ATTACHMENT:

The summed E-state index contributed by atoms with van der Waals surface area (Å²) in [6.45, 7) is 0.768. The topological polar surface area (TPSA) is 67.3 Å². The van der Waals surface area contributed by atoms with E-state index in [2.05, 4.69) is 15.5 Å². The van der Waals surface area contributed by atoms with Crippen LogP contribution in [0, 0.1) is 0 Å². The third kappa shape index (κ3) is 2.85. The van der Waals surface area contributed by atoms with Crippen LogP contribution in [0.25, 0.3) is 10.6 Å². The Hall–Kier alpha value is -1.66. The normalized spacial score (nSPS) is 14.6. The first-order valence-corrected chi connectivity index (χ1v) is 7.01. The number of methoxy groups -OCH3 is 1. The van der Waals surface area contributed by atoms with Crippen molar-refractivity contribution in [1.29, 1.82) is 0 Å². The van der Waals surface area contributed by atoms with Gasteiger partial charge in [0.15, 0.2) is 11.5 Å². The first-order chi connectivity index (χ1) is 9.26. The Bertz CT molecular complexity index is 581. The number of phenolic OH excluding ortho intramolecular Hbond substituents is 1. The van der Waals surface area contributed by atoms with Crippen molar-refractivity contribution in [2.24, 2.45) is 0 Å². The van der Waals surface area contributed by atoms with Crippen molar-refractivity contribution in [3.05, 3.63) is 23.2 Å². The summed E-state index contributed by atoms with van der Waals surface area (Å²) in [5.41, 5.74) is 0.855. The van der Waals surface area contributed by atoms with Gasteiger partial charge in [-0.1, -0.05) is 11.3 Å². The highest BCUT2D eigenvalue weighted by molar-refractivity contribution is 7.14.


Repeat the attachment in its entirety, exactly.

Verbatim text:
The summed E-state index contributed by atoms with van der Waals surface area (Å²) in [6.45, 7) is 0.768. The topological polar surface area (TPSA) is 67.3 Å². The van der Waals surface area contributed by atoms with E-state index in [2.05, 4.69) is 15.5 Å². The van der Waals surface area contributed by atoms with Crippen LogP contribution in [0, 0.1) is 0 Å². The third kappa shape index (κ3) is 2.85. The van der Waals surface area contributed by atoms with Crippen LogP contribution in [0.25, 0.3) is 10.6 Å². The Hall–Kier alpha value is -1.66. The normalized spacial score (nSPS) is 14.6. The first-order valence-corrected chi connectivity index (χ1v) is 7.01. The number of methoxy groups -OCH3 is 1. The van der Waals surface area contributed by atoms with Crippen molar-refractivity contribution in [1.29, 1.82) is 0 Å². The van der Waals surface area contributed by atoms with Gasteiger partial charge in [0.15, 0.2) is 11.5 Å². The first-order chi connectivity index (χ1) is 9.26. The Bertz CT molecular complexity index is 581. The number of phenolic OH excluding ortho intramolecular Hbond substituents is 1. The van der Waals surface area contributed by atoms with Crippen molar-refractivity contribution in [2.24, 2.45) is 0 Å². The van der Waals surface area contributed by atoms with Crippen molar-refractivity contribution in [3.05, 3.63) is 23.2 Å². The summed E-state index contributed by atoms with van der Waals surface area (Å²) in [5.41, 5.74) is 0.855. The van der Waals surface area contributed by atoms with Gasteiger partial charge in [-0.1, -0.05) is 11.3 Å². The highest BCUT2D eigenvalue weighted by molar-refractivity contribution is 7.14.